But what the counties giveth, the Board of Cosmetology taketh away. Even if IMB provides job training to these welfare recipients, the Board of Cosmetology is determined that they will never practice African-style hairbraiding legally unless they can afford a year of not working on top of the $5,000 cosmetology school fee. These requirements pose an almost insurmountable barrier to prospective braiders trying to move from welfare to work.

Litigation Team

The lead lawyers in this case for the Institute for Justice are Staff Attorney Dana Berliner, who has written studies on regulatory barriers to entrepreneurship in Detroit and Boston, and Litigation Director Clint Bolick, who successfully litigated Brown v. Barry and Santos v. City of Houston. We are joined by able pro bono local counsel Ron Kozar of Porter, Wright, Morris & Arthur in Dayton.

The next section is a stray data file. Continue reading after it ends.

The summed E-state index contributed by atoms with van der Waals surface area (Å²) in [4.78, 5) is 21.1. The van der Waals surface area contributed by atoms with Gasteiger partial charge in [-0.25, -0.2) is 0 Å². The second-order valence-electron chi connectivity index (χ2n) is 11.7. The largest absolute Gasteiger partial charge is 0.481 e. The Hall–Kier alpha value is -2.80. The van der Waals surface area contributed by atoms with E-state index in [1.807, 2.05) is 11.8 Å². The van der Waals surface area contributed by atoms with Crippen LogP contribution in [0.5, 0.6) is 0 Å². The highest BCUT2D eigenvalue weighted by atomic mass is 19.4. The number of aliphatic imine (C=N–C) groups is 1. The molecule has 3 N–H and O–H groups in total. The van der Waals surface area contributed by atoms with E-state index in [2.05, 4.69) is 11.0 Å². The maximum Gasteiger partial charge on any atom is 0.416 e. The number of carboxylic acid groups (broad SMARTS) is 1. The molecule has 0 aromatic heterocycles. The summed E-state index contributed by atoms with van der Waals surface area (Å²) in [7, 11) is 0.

For more information contact:
John Kramer
Vice President of Communications
Institute for Justice
901 N. Glebe Road, Suite 900
Arlington, VA 22203
(703) 682-9320

The Institute for Justice is a Washington, D.C.-based public interest law firm. It advances a rule of law under which individuals control their destinies as free and responsible members of society. Through strategic litigation, training, and outreach, the Institute secures greater protection for individual liberty, challenges the scope and ideology of the Regulatory Welfare State, and illustrates and extends the benefits of freedom to those whose full enjoyment of liberty is denied by government. The Institute was founded in September 1991 by William Mellor and Clint Bolick.